Posted on Friday, September 10, 2010
The Return of the Multi-Generational Family Household
Summary of Findings
This report documents major changes in family household living arrangements that have unfolded over the past three decades and accelerated during the Great Recession.
Its principal focus is on the revival since 1980 of the multi-generational family household.
It also chronicles a range of recent trends in the living arrangements of older adults, and it explores the correlation between living alone at an older age and various life experiences, including health, happiness and depression.
The report is based on the Pew Research Center's analysis of U.S. Census Bureau data as well as our own public opinion surveys. For details on our methodology, see "About the Data" in the full report. Key findings:
Multi-Generational Family Households
In 2008, an estimated 49 million Americans, or 16% of the total U.S. population, lived in a family household that contained at least two adult generations or a grandparent and at least one other generation. In 1980, this figure was just 28 million, or 12% of the population.
This 33% increase since 1980 in the share of all Americans living in such households represents a sharp trend reversal. From 1940 to 1980, the share of Americans living in such households had declined by more than half (from 25% in 1940 to 12% in 1980).
The growth since 1980 in these multi-generational households is partly the result of demographic and cultural shifts, including the rising share of immigrants in the population and the rising median age of first marriage of all adults.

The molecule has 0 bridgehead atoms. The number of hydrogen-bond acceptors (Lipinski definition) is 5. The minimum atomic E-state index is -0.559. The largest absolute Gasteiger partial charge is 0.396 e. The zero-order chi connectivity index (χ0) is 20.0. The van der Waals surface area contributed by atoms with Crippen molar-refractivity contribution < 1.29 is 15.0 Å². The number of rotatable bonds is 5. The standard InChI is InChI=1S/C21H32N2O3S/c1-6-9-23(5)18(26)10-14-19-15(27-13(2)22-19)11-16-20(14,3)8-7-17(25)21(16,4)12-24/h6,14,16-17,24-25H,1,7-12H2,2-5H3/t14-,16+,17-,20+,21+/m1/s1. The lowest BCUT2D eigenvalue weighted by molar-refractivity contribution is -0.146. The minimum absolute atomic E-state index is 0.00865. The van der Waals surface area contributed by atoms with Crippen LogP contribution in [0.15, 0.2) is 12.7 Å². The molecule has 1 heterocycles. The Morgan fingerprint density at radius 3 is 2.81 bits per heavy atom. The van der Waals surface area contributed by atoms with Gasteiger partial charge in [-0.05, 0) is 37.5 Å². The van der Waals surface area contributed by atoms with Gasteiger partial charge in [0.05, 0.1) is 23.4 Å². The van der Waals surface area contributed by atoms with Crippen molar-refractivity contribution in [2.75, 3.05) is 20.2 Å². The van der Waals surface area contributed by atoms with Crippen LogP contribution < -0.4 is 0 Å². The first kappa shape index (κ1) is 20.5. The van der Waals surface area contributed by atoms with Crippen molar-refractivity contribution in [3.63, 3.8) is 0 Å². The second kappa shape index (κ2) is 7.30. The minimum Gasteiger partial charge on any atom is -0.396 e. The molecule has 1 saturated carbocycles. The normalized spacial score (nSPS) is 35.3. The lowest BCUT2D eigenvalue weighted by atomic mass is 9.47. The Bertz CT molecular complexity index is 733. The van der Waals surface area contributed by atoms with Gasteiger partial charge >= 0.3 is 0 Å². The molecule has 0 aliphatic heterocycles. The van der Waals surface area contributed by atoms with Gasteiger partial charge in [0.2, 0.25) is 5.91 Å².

But at a time of high unemployment and a rising foreclosures, the number of households in which multiple generations of the same family double up under the same roof has spiked significantly. Our report finds that from 2007 to 2008, the number of Americans living in a multi-generational family household grew by 2.6 million.
This trend has affected adults of all ages, especially the elderly and the young. For example, about one in five adults ages 25 to 34 now live in a multi-generational household. So do one-in-five adults ages 65 and older.
Living Arrangements of Older Adults
After rising steeply for nearly a century, the share of adults ages 65 and older who live alone flattened out around 1990 and has since declined a bit. It currently stands at 27% -- up from 6% in 1900.
Older adults who live alone are less healthy and they more often feel sad or depressed than their counterparts who live with a spouse or with others. These correlations stand up even after controlling for demographic factors such as gender, race, age, income and education.
Read the full report at pewsocialtrends.org.